Often when you develop an app which needs some sort of data-retrieval from a server or something like that, you will need something that lets you press a button to update the data. When you press this button, you will want to show the user that it is updating and you want to show the user that the updating process has ended. This tutorial will show you a nice way of doing this, just like popular apps like GMail do nowadays.
Drawing text seems quite easy but it is often a hard task for most beginning game developers. OpenGL and similar systems do not offer any function that renders text out of the box. This means you have to create one yourself. We are going to show you how. This tutorial will continue with the source code of the previous tutorial.
All OpenGL calls are quite expensive if look at the time needed for those calls (see part 5). In game development we want to reduce the amount of time needed to update and render a frame to minimum so we need to create a system that will need as little OpenGL calls as possible. This tutorial will show you how to use texture atlases so that you decrease the render calls quite a bit. This tutorial will continue on the code of the previous tutorials.
In our third shaders tutorial we will use the knowledge we have gained from the second tutorial and we use it to create gray scaled textures. You can create a texture that is already gray scaled and use it with our simple texture shader and you are right, however, there are some situation in which you want to be able to do it runtime. We will show you various forms of gray scaling available using shaders.
We have rendered images on screen and learned a lot about the OpenGL’s graphics system and the results looks fine for learning purposes but if we want to create an actual game and release it to the world, it should look the same on all devices, no matter what size the screen is or what resolution the device supports. This tutorial will show a simple system that you can use in order to get your game looking the same on almost every device.
In this second installment of our OpenGL ES 2.0 Shader tutorials for Android we will look into using textures in our shaders. In our previous tutorial we have explained the whole shader system in OpenGL ES 2.0 and we have made an app that renders a colored triangle. This is nice but if we want to make a game more appealing we should use images instead of only colored objects. In our Real 2D tutorials we have already explained and given code to render textured quads on screen representing an game object. This tutorial will explain just a bit more of what we can do with shaders regarding textures and colors.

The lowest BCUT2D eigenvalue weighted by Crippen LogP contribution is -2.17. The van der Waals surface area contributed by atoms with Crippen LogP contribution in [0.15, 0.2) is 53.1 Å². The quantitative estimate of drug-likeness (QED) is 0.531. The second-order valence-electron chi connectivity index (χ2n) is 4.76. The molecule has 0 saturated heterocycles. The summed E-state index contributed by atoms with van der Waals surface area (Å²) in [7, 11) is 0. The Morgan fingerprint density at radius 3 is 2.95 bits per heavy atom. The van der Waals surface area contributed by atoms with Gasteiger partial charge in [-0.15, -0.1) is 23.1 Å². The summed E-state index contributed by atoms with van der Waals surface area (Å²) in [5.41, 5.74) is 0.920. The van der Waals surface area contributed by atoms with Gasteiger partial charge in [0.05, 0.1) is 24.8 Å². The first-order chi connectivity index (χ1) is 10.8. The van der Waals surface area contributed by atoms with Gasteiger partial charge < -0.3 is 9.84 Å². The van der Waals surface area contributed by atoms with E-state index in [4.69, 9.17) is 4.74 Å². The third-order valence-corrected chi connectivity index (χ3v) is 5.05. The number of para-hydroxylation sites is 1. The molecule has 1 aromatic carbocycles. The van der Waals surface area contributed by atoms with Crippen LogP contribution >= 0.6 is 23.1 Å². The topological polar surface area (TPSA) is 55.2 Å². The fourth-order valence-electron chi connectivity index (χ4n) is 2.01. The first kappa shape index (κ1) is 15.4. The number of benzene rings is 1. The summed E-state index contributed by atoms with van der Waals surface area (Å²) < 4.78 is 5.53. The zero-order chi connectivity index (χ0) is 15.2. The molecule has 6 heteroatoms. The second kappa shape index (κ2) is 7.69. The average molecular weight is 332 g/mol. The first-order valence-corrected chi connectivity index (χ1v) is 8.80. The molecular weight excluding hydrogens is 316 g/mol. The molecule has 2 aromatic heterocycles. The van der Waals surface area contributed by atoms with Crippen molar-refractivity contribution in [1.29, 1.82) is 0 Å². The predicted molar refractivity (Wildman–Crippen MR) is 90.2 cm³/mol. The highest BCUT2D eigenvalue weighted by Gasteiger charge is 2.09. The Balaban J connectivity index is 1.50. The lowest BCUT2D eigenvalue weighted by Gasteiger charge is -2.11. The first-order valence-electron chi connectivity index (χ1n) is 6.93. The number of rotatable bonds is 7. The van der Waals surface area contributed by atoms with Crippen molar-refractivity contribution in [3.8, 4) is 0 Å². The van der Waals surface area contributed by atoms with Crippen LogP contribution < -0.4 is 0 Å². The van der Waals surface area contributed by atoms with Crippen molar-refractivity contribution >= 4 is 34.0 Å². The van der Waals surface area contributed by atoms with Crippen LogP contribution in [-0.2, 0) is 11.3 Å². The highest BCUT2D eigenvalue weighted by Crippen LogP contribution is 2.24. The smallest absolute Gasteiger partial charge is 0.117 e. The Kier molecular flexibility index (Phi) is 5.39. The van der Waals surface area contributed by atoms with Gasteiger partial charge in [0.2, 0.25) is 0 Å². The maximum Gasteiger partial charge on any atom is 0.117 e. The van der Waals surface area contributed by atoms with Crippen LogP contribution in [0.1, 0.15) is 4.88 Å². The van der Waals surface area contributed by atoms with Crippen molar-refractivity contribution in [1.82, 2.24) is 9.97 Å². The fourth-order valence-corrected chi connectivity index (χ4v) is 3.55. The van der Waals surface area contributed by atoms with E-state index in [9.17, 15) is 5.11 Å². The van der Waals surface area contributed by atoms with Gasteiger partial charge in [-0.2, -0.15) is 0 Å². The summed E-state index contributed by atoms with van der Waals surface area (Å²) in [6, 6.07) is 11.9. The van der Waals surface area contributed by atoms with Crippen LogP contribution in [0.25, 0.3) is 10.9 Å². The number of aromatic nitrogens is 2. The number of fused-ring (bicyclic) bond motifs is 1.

In the previous tutorials we have created a textured 2D image that we can control and transform. We have talked about the texturing just a little bit. The shader parts will be explained in great detail in our future tutorials about shaders. The OpenGL ES 2.0 part of the code is what we are going to handle in this tutorial. I will have to warn you, this tutorial will be theory for the most part as it will try to explain how the texture system works in OpenGL ES 2.0.
There are a lot of different phones, tablets and hardware configurations available when it comes to Android. Assuming that everything is working correctly right from the factory may be a little bit naive. At the moment a lot of developers still support Android 2.3 and some phones like the HTC Desire, HTC Desire S and Samsung Galaxy Ace have a little GPU from the Adreno 200 series (200 & 205) that does not work as all the other GPU’s regarding textures. Let us elaborate a bit on this as you should incorporate our hack if you use multiple textures per shaderprogram so that those users won’t complain .
Android is a complex system of all sorts of logic and systems which are available to us. This is very nice but it also gives us multiple ways to achieve the same thing and here it gets a little bit complicated. In this post we will look a bit into checking if your application is the currently active one.
OpenGL ES 2.0 requires us to use shaders, which is very nice because it lets us do a lot of nice things. This series of tutorials will go into the subject of shaders. This installment will cover the basic setup of a shader and explains a bit what’s what.